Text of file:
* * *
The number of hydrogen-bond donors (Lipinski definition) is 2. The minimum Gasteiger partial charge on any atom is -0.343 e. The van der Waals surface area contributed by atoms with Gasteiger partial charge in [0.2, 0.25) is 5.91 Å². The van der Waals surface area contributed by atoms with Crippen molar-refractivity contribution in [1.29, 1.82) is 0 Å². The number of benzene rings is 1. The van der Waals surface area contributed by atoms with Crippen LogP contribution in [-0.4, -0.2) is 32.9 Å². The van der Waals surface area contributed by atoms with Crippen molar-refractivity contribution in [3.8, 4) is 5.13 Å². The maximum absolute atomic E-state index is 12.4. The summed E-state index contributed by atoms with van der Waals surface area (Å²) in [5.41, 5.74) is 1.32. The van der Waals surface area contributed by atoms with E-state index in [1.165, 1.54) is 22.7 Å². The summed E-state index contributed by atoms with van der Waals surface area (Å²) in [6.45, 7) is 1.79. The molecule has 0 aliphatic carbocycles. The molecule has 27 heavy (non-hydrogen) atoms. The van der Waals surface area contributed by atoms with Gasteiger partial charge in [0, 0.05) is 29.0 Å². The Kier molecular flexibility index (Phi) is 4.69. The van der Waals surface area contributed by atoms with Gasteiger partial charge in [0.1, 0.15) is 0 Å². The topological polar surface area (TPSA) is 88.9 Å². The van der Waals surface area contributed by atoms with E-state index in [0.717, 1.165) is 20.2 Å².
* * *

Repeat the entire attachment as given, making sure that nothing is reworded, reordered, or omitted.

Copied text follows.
The number of hydrogen-bond donors (Lipinski definition) is 2. The minimum Gasteiger partial charge on any atom is -0.343 e. The van der Waals surface area contributed by atoms with Gasteiger partial charge in [0.2, 0.25) is 5.91 Å². The van der Waals surface area contributed by atoms with Crippen molar-refractivity contribution in [1.29, 1.82) is 0 Å². The number of benzene rings is 1. The van der Waals surface area contributed by atoms with Crippen LogP contribution in [-0.4, -0.2) is 32.9 Å². The van der Waals surface area contributed by atoms with Crippen molar-refractivity contribution in [3.8, 4) is 5.13 Å². The maximum absolute atomic E-state index is 12.4. The summed E-state index contributed by atoms with van der Waals surface area (Å²) in [5.41, 5.74) is 1.32. The van der Waals surface area contributed by atoms with E-state index in [1.165, 1.54) is 22.7 Å². The summed E-state index contributed by atoms with van der Waals surface area (Å²) in [6.45, 7) is 1.79. The molecule has 0 aliphatic carbocycles. The molecule has 27 heavy (non-hydrogen) atoms. The van der Waals surface area contributed by atoms with Gasteiger partial charge in [0, 0.05) is 29.0 Å². The Kier molecular flexibility index (Phi) is 4.69. The van der Waals surface area contributed by atoms with Gasteiger partial charge in [0.1, 0.15) is 0 Å². The topological polar surface area (TPSA) is 88.9 Å². The van der Waals surface area contributed by atoms with E-state index in [0.717, 1.165) is 20.2 Å².